Category Archives: Lists

Summer British TV

Summer and Winter seem to be when the best of the British channels finally hits our shores. This summer is no exception. Just because Doctor Who is over, and Downton Abbey is months away, don’t despair! There are a lot of premieres in Summer and early fall. Starting in chronological order:

Family Trees

Family TreeChris O’Dowd’s new show on HBO started last month, and I have really enjoyed it so far! It’ll be running every Sunday through early July. Chris plays Tom, a somewhat depressed, slightly pathetic man living in London. His great-aunt dies and leaves him a trunk of family paraphernalia. He gets interested in his history, and goes about tracing his family lineage by finding out more about the objects in the trunk. It’s a very British show, so far, but later Tom does take a trip to the states to find out more about one branch of his family. It’s a hilarious show, very self-effacing and extremely odd. Tom’s sister, uses a monkey puppet to voice all her strangest and most offensive thoughts. She has conversations with this monkey all the time; she goes everywhere with the monkey. Tom also has a best friend, Pete, who is dumb as a post, and his dad is played by the always hilarious Michael McKean (of Clue and Spinal Tap fame). The show relies on awkward and embarrassing moments to make you laugh, which is a theme with British TV I think. Probably because awkward situations are the biggest fear of most English people.

Here’s a trailer (though I must warn you that it plays up the American part of the show far more than has happened in each episode yet):

In the Flesh

In the FleshThis is a miniseries that started June 6th. I’m not a zombie person, okay? I’ve read Pride and Prejudice and Zombies, but that’s about it. Okay, I’ve seen Zombieland. And 28 Days Later. And Shaun of the Dead…okay I’ve consumed more zombie books/movies than I thought. Still, it’s not a concept I’m particularly attracted to. On the other hand, this is only a 3-part miniseries, so I might as well give it a try. It aired in the UK and March, to generally positive reviews. These zombies are presented as a socially-marginalized minority, have been diagnosed with PDS (Partially Deceased Syndrome), and have been rehabilitated with medication and cosmetics. It sounds vaguely like True Blood‘s approach to vampires. At least In the Flesh won’t be just another scary movie a la Dawn of the Dead. I’m willing to give it a try. My only qualm is that I’m not very good with gore. Even in comedy films like Shaun of the Dead, I’m horrified by the sights and sounds associated with…zombies eating human flesh. Particularly while said human is alive. But it’s on BBC America, so it can’t be too bad. Here’s the trailer:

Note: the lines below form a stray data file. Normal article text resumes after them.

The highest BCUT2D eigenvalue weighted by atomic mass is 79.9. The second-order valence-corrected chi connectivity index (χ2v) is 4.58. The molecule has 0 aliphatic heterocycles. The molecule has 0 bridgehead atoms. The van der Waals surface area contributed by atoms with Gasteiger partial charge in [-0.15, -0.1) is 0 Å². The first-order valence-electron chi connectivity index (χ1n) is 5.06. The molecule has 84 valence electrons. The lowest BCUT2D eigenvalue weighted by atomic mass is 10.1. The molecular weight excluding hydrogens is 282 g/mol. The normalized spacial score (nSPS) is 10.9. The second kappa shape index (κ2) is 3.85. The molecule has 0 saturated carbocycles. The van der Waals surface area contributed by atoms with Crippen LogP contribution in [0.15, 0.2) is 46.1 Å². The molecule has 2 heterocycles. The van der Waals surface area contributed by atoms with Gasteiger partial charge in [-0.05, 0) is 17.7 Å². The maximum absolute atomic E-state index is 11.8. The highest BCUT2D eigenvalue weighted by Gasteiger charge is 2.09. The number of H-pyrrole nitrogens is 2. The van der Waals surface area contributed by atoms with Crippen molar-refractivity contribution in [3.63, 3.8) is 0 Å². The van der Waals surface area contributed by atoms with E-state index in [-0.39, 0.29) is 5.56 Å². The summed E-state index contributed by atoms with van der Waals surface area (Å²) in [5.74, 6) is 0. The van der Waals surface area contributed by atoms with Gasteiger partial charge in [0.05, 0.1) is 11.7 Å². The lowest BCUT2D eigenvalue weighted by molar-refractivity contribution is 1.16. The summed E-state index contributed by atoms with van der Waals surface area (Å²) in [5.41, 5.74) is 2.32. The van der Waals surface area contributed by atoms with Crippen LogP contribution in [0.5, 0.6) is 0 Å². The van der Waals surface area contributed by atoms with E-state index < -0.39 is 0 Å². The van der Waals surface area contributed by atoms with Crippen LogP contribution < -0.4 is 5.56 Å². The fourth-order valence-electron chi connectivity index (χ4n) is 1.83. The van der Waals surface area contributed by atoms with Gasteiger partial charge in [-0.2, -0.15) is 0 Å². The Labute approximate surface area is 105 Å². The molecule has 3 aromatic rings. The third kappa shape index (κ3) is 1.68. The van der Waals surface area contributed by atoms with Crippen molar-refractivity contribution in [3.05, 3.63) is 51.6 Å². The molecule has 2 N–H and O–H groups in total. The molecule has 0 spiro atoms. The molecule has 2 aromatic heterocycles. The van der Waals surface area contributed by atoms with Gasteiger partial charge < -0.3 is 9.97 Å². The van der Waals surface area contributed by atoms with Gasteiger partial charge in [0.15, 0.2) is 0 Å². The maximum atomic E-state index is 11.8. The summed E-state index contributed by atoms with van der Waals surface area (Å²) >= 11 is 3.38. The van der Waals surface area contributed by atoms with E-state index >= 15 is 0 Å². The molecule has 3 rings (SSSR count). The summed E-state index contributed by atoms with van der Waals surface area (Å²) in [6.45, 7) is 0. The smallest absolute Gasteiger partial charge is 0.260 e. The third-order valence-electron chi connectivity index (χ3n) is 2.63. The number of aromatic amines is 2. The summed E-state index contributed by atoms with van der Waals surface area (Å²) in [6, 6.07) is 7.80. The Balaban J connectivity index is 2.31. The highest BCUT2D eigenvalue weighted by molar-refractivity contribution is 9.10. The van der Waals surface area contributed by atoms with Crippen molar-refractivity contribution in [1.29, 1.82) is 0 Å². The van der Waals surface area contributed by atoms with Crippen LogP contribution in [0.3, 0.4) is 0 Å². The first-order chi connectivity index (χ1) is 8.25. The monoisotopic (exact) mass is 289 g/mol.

On June 23rd, the second season of Copper premieres.

Copper trioI was on the fence about this show throughout the first season. The three characters I liked (conveniently pictured above) are all coming back, so I’m going to give it a try (new motto for me?). This show always seems to be on the edge, teetering on the precipice of me not wanting to watch it anymore. I dislike the violence and blatant corruption, but I like the fact that it is set in the 19th century, and I think it always has potential to be a really great show. I’m hoping this year, now that it is a bit more established, it will reach that potential. Here is the trailer:

Also, on June 30th, the twentieth season of Top Gear premieres in the UK. No word yet on BBC America’s air dates, but last season they were only about a week behind, so hopefully more info will be forthcoming.

In early July, PBS will begin airing Endeavour, a prequel to the long-running Inspector Morse detective series. I’ve only seen one or two episodes of Inspector Morse, so this wasn’t on the top of my Must-See list. But, I had second thoughts when I saw who they cast as Morse:

EndeavourAdd to the obvious appeal of…whoever this guy is…it’s still set in Oxford. Oxford is so picturesque, and so quintessentially English (it’s what we think of in America when we think of an English village) that I could watch just about anything that takes place there. Plus, I have a certain weakness for incredibly smart, rail-thin detectives, even when they are not played by Benedict Cumberbatch. It’s only 4 or 5 episodes, so I’m going to go ahead and watch. I hope not much will be lost on me for not having followed the original series closely. Trailer is here:

The same night Endeavour premieres, the biggest thing since sliced bread is set to hit BBC America.